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Series / Guest from the Future

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Guest from the Future (Гостья из будущего) is a 1984 Cult Classic Soviet Science Fiction TV Mini Series directed by Pavel Arsenov. It is based on the book One Hundred Years Ahead by Kir Bulychev, part of a series about Alisa Seleznyova, a girl from the future.

The series is considered a classic of Soviet sci-fi, and is often aired on television to this day. It exemplifies the optimism the Soviets had for science, technology, and futurism, as well as their faith in children. The film was followed by a sequel, Lilac Sphere. The theme song "Prekrasnoye Dalyoko" (typically translated as "The Wondrous Future") by Yevgeny Krylatov has also become very popular. The star, Natalia Guseva, was inspired by her role to become a scientist herself. The Fan Sequel Guest From The Future 2 may be seen here.

The 5-episode miniseries was a co-production of Soviet Central Television and the Gorky Film Studio, with its original run airing from March 26-30, 1985.


  • Actionized Adaptation: Played straight for the book's part one (the events in the future), but surprisingly inverted for part two (the events in the 20th century).
    • In contrast to part one of the book, most of which has Kolya just leisurely wander around Moscow and see the sights, the first two episodes are way more action-packed. Even in the very first episode, Kolya is chased around the Institute by Werther. Then, after the space pirates appear, he has to rush to the Cosmozoo to warn Alisa. When he manages to grab the mielophone, it also involves a much more dramatic scene than in the book, with Electron and the goat providing distraction. And, of course, there is Werther's final fight with the pirates.
    • In the episodes three to five, however, though almost all the chase scenes from the book are retained, all the fights (Alisa and Yulia vs. the pirates at the hospital, the gym teacher vs. the pirates at school, the children vs. Rat in the final showdown) are gone. Even the long volleyball match with the 7A class is cut and replaced with long jumps that involve no competition with another class and last a couple of minutes. As for the finale, Marta Erastovna does at least punch Jolly U, but after that the pirates just shoot from their blasters to frighten the kids (they specifically aim at the columns) for several seconds, and then Polina appears and paralyzes them in one second.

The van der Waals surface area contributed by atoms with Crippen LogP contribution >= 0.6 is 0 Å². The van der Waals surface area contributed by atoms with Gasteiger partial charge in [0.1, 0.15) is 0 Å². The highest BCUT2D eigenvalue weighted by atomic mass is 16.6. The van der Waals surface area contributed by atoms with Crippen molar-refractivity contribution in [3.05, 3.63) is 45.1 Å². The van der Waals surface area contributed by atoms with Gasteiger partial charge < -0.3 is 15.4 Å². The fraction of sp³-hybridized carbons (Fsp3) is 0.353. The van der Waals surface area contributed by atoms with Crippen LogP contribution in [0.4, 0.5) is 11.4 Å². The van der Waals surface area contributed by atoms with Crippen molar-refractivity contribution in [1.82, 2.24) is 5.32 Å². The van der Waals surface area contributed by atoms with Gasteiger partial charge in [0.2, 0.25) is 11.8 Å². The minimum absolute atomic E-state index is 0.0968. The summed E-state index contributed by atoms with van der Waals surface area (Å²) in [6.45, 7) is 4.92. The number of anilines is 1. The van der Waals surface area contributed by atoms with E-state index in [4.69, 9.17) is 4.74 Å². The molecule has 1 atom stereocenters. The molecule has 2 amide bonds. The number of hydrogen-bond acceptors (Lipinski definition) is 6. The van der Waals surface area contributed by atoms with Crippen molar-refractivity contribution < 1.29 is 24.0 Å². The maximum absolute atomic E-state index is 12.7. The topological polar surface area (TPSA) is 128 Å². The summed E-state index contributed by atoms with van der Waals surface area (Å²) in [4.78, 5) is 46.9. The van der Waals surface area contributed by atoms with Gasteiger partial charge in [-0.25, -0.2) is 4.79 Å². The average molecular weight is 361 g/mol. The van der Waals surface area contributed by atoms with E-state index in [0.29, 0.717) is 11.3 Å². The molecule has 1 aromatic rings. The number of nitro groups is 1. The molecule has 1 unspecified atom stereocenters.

• Adaptation-Induced Plot Hole: Making Jolly U a shapeshifter certainly makes the pirates more dangerous, but it also leads to inconsistencies.
    • For most of the time, he remains in the shape of an overweight man and has troubles during all the chase scenes. There is no In-Universe reason why he can't take a more comfortable form.
    • In the hospital, he poses as Alice's father but, again for no In-Universe reason, doesn't turn into her actual father (whom he knows by sight). It would have at the very least caught Alice unawares.
  • Adaptational Attractiveness:
    • In the book, the gym teacher is extremely overweight, to the point that Alisa and Yulia mistake him for Jolly U from a distance. In the movie, he is quite slender and fit.
    • In the book, Kolya Sadovsky is plump, pale, absent-minded to the point talking with him is difficult, and outwardly unimpressive overall (Alice thinks the only noticeable trait about his looks is his bright red hair). In the movie, he is very handsome and dashing, and many fans have admitted to having a huge crush on him.
  • Adaptational Dumbass: Several.
    • Whoever is in charge of long time travels at the Institute of Time. In the book, the time machine is hidden in a simple apartment, and its guard has blended in so well that not even his closest neighbors suspect there is anything extraordinary about him. In the movie, the machine is located in an abandoned house, and Polina the time traveler is so obviously foreign in the streets of mid-1980s Moscow that it's a wonder only Fima decides to follow her.
    • In the book, the pirates stay in a random abandoned house they find themselves. In the movie, they stay in the very same house where the time machine is hidden, making it laughably easy for any potential crime-fighters from the future to catch them unawares. Which is precisely what happens.
    • In the book, though Rat is the mastermind of the two, Jolly U is competent enough on his own. In the movie, he is turned into a near-complete idiot. One of the most memorable moments is his spectacular failure in the climactic scene, where he turns into Kolya to lure Alice into the house, and then turns back too early for no reason at all and continues to call for her as Kolya, but in his own voice.
  • Adaptational Dye-Job:
    • In the books, Alice has golden blond hair, but she is dark-haired in the series.